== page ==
Middleweight beltholder Peter Quillin could soon defend his WBO title against promotional stablemate Danny Jacobs.
3 reasons to be excited about Pacquiao-Mosley ... and 3 reasons not to
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2. MOSLEY’S POWER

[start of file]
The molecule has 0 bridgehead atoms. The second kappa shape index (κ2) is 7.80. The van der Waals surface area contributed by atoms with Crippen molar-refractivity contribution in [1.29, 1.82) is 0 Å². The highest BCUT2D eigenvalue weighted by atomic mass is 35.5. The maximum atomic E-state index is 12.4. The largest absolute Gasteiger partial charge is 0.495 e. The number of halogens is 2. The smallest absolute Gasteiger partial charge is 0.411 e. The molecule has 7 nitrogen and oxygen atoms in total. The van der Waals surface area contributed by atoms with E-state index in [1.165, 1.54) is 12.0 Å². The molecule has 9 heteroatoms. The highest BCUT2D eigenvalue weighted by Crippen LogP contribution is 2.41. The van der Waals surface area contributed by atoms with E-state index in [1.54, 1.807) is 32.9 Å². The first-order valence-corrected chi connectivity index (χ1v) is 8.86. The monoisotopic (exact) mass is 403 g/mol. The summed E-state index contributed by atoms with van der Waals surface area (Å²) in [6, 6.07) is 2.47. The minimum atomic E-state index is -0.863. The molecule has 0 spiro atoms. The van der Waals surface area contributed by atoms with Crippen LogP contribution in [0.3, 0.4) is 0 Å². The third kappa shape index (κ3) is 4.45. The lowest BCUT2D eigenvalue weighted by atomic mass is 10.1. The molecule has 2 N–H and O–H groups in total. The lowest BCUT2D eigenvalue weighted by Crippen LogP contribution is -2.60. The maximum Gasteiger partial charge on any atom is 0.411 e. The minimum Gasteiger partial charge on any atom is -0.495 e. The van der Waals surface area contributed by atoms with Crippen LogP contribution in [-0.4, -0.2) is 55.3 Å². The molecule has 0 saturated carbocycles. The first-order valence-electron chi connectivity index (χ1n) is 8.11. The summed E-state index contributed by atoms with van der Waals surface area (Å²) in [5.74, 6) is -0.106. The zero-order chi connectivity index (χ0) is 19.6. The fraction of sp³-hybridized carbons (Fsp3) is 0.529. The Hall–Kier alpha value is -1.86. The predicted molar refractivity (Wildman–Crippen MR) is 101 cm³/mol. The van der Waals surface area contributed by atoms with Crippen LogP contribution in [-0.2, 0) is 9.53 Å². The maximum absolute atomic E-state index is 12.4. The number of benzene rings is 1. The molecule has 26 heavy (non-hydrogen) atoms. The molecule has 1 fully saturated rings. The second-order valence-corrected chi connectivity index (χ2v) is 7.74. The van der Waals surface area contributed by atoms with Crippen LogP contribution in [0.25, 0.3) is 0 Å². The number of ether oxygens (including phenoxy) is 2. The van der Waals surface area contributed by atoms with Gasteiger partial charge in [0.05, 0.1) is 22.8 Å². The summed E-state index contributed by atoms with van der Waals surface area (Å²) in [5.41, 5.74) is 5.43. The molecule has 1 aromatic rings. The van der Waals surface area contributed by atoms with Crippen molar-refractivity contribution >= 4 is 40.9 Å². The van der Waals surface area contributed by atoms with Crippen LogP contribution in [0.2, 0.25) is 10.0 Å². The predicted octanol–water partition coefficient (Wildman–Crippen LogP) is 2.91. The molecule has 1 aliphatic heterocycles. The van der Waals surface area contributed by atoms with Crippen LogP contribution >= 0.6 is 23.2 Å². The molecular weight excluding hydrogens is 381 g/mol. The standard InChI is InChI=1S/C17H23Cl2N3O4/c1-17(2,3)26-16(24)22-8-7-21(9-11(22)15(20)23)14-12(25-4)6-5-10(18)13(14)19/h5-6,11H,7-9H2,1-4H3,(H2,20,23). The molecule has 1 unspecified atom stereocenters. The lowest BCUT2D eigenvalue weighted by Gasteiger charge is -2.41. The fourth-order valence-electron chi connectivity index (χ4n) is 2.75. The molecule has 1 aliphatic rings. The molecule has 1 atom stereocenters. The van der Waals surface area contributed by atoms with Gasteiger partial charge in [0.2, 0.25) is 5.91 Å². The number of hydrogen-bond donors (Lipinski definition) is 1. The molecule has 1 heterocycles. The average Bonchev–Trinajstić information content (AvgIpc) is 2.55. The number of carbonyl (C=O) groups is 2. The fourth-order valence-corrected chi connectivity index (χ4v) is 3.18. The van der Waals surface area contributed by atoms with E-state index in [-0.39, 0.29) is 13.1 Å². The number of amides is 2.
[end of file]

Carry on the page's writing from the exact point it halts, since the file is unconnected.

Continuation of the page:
This doesn’t appear to be a competitive fight on paper. Mosley, at 39, doesn’t seem to have the speed and reflexes that helped lift to star status long ago. And that doesn’t bode well against a fighter with the unusual tools of Pacquiao. The one thing a boxer never loses, though, is his power. Mosley almost did the unthinkable when he stunned Floyd Mayweather Jr. in the second round of their fight last in May only to succumb to Junior’s superior tools over 12 rounds. Sugar Shane has always had punching power, as his 39 KOs in 46 victories suggests. He was an astonishing 38-0 – with 35 knockouts – to start his career. And remember: He’s naturally much bigger than Pacquiao, who was a flyweight (112 pounds) when Mosley became a welterweight (147) in 1999. And Mosley has proved in recent fights that he can still whack out a physically strong opponent. Ask Antonio Margarito and Ricardo Mayorga. Will Mosley be able to hurt Pacquiao? Not likely. Is it possible? Absolutely.
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